LECTURER and author of Class Rules: The Truth About Scottish Schools, James McEnaney writes on the latest scandal to envelope the soon-to-be-scrapped SQA.

LAST year, massive disruption to learning between August and December saw the exams planned for the following May cancelled. This was the right move (they really should have been cancelled sooner) because, quite simply, there was no way to make a national exam diet fair in the face of the chaos brought on by Covid.

This year, students and teachers faced much the same situation. Between August and December we witnessed enormous disruption in schools, with astronomical absence rates amongst both pupils and teachers. But this year, the SQA and Government were absolutely determined to shove kids back into exam halls as part of their race back towards the comfortable (and failed) status quo.

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So if the situation wasn’t going to be made fair by cancelling exams, what would be done?

That’s where the SQA “exam support material” would come in. These resources – a mixture of early notice about exam topics, so-called study guides, and notes that some students would be able to take in with them – were billed as the intervention that was going to keep the show on the road.

Last year we ensured fairness by cancelling exams; this year, under the same circumstances, exams would go ahead and fairness would be achieved using the support materials. They are that important.

Which makes the SQA’s latest failure about as serious as it gets.

The National: Exams

The material that Scotland’s only exam body has produced is, for the vast majority of subjects, worthless at best and extraordinarily insulting at worst.

Study guides include such vital contributions as “use a ruler when you draw graphs”, “you should read the question” and “it’s always a good idea to spell words correctly”.

It says a lot about the SQA that they seem to believe this will be new information for students when it is actually the sort of thing any half-competent teacher has already covered dozens of times.

With a few very specific exceptions, any actual information being provided is either meaningless or is creating new problems.

It is a shambles and confirms that the 2022 exam diet will be fundamentally (even deliberately) unfair to young people – and that’s before we even factor in the way the SQA is rigging the appeals system against students.

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Now don’t get me wrong: nobody really thought the SQA was up to this job. It is an utterly incompetent organisation and there’s a strong argument to be made that it has never, at any point, been fit for purpose.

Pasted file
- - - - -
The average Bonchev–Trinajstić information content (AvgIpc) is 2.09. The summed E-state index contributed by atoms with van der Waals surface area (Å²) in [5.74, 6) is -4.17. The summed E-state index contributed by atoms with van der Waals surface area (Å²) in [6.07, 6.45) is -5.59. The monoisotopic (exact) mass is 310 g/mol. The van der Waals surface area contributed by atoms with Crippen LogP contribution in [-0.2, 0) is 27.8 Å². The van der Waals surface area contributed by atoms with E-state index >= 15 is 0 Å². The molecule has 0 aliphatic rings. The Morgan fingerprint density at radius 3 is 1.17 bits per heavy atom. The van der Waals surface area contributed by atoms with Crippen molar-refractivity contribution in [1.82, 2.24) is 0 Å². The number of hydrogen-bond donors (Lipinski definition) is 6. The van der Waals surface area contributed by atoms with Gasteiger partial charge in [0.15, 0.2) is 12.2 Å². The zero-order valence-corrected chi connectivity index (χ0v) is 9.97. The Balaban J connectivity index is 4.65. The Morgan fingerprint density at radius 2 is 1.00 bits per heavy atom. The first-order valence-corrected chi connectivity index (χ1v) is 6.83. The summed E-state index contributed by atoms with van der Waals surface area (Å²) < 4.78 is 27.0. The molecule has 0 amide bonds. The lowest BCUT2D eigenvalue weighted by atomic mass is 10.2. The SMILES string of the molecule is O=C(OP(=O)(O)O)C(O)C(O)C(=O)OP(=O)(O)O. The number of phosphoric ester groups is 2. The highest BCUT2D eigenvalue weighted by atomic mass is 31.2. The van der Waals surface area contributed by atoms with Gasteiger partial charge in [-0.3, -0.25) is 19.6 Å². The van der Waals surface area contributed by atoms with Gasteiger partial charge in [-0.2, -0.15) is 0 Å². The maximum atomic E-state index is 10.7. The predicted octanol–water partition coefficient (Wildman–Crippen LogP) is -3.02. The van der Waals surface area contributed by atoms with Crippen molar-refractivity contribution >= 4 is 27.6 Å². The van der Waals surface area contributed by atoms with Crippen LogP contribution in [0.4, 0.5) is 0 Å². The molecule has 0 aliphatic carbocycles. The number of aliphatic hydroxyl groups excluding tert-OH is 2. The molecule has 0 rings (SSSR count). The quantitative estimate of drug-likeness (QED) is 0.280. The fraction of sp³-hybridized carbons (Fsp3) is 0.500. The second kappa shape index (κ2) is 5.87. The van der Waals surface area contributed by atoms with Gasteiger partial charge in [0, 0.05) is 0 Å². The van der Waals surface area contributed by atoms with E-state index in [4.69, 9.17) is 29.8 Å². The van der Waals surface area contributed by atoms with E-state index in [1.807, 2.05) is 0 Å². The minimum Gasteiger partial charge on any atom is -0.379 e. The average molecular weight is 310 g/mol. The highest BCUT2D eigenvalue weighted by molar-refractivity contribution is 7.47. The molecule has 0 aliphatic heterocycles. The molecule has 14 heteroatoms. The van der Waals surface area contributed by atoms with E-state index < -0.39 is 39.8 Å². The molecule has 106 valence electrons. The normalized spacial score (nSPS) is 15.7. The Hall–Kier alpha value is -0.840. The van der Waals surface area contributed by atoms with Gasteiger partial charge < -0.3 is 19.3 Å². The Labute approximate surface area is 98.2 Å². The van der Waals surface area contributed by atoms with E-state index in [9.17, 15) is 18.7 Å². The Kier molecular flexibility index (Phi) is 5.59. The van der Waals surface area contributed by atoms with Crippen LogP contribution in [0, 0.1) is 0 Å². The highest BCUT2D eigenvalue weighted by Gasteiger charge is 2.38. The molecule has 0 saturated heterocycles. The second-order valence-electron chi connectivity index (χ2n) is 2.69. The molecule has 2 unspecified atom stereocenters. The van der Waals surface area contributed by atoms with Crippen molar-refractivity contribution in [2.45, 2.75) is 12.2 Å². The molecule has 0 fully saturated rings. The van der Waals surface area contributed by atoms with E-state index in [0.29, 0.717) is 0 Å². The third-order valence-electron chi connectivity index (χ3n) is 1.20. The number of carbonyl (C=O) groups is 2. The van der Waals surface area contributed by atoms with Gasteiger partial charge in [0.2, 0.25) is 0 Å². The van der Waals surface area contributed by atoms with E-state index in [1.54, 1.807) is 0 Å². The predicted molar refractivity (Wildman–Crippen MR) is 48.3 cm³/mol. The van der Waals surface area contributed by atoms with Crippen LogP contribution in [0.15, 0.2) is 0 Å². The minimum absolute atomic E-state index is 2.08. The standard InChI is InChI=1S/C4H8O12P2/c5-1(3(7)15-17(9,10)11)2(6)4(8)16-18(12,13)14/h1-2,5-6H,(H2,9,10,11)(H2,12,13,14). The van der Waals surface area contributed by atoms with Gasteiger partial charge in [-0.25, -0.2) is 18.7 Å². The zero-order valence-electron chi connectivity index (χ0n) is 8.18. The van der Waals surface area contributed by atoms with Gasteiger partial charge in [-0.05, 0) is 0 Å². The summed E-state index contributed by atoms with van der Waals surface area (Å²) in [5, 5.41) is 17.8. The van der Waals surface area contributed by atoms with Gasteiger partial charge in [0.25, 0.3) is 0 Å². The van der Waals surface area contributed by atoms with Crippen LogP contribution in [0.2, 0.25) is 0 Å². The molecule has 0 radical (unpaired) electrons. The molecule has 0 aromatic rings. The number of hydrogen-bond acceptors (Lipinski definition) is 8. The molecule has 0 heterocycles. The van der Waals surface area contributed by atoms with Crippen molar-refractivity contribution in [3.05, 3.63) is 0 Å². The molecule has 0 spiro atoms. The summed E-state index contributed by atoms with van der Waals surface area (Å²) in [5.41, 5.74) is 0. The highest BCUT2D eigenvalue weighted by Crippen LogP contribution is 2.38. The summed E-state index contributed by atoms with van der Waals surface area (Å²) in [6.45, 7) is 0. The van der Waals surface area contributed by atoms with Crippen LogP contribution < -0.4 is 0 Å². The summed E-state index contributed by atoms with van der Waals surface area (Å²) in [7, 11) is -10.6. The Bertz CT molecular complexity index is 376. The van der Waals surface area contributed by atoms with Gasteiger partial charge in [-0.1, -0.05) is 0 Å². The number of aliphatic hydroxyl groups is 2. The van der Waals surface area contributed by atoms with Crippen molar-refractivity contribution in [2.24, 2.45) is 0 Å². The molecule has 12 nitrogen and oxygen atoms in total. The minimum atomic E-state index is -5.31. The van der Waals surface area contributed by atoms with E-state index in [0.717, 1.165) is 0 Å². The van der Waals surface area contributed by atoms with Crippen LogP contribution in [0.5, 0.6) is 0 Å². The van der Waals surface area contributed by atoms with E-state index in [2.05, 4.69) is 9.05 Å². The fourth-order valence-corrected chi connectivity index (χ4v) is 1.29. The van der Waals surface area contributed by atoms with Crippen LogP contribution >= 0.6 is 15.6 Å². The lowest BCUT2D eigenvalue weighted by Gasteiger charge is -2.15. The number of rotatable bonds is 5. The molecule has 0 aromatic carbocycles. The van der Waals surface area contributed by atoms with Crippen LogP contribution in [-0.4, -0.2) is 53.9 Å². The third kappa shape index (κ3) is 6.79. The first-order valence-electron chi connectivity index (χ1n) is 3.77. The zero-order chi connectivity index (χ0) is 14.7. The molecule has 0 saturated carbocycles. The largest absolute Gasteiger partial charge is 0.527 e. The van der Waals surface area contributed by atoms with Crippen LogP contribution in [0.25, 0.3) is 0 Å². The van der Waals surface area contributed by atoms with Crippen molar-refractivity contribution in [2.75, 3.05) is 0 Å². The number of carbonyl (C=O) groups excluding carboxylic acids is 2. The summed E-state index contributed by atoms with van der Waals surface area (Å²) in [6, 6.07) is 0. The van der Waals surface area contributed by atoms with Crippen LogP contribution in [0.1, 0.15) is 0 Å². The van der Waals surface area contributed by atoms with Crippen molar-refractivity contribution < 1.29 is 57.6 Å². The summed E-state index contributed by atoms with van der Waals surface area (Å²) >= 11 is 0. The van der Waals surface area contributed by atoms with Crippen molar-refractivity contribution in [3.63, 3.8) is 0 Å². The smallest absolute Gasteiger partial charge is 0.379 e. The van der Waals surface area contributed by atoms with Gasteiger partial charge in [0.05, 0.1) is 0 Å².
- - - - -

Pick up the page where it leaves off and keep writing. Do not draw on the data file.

This is an arrogant and dysfunctional organisation that treats young people with disdain and teachers with contempt. One that prioritises, above all else, the protection of a system that we can all see is broken.

Indeed, when they were challenged on the latest controversy, the SQA response was to demand that we all stop being critical in case it undermines young people’s confidence in the system. Don’t blame us for our own incompetence, they insist, because if you do it makes you the problem.

It took me back to 2020, when I broke the story of the results scandal a few days before the grades were officially released, and an SQA spokesperson phoned me up to complain that telling people the truth about what I knew would be causing anxiety amongst students.

And to make matters worse, the SNP education secretary came out in support of the SQA, dismissing the concerns of teaching professionals and the young people being let down.

So where are we now? That’s easy, actually: the same place we were the last two years. We’re putting “credibility” ahead of the needs of pupils, because those in charge are more interested in protecting the system than protecting students during a pandemic.

I’d love to say that it is shocking. Or unbelievable. Or incredible.

But the truth is that, at this stage, and with these people in charge, it isn’t any of those things.

This catastrophic failure is simply par for the course.